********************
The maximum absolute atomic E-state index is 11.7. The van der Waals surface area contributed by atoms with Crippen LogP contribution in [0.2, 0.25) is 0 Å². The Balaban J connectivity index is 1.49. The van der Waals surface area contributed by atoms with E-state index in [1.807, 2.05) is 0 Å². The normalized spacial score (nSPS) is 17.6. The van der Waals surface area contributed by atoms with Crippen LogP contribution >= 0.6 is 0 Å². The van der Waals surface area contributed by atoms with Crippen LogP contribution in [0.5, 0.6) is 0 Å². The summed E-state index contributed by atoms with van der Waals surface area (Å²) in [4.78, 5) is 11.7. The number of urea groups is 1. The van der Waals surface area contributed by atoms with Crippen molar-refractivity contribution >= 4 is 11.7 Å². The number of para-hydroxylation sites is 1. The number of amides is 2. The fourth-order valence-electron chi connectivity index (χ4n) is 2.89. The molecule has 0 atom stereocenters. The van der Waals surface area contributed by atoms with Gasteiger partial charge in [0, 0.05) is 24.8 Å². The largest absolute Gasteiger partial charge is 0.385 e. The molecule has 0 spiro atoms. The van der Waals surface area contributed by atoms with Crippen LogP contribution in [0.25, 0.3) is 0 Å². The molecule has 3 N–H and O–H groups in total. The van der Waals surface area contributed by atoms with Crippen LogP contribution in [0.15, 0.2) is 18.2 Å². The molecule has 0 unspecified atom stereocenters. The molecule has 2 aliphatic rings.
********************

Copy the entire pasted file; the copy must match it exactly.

The maximum absolute atomic E-state index is 11.7. The van der Waals surface area contributed by atoms with Crippen LogP contribution in [0.2, 0.25) is 0 Å². The Balaban J connectivity index is 1.49. The van der Waals surface area contributed by atoms with E-state index in [1.807, 2.05) is 0 Å². The normalized spacial score (nSPS) is 17.6. The van der Waals surface area contributed by atoms with Crippen LogP contribution >= 0.6 is 0 Å². The van der Waals surface area contributed by atoms with Crippen LogP contribution in [0.5, 0.6) is 0 Å². The summed E-state index contributed by atoms with van der Waals surface area (Å²) in [4.78, 5) is 11.7. The number of urea groups is 1. The van der Waals surface area contributed by atoms with Crippen molar-refractivity contribution >= 4 is 11.7 Å². The number of para-hydroxylation sites is 1. The number of amides is 2. The fourth-order valence-electron chi connectivity index (χ4n) is 2.89. The molecule has 0 atom stereocenters. The van der Waals surface area contributed by atoms with Gasteiger partial charge in [0, 0.05) is 24.8 Å². The largest absolute Gasteiger partial charge is 0.385 e. The molecule has 0 spiro atoms. The van der Waals surface area contributed by atoms with Crippen LogP contribution in [0.25, 0.3) is 0 Å². The molecule has 3 N–H and O–H groups in total. The van der Waals surface area contributed by atoms with Crippen LogP contribution in [0.15, 0.2) is 18.2 Å². The molecule has 0 unspecified atom stereocenters. The molecule has 2 aliphatic rings.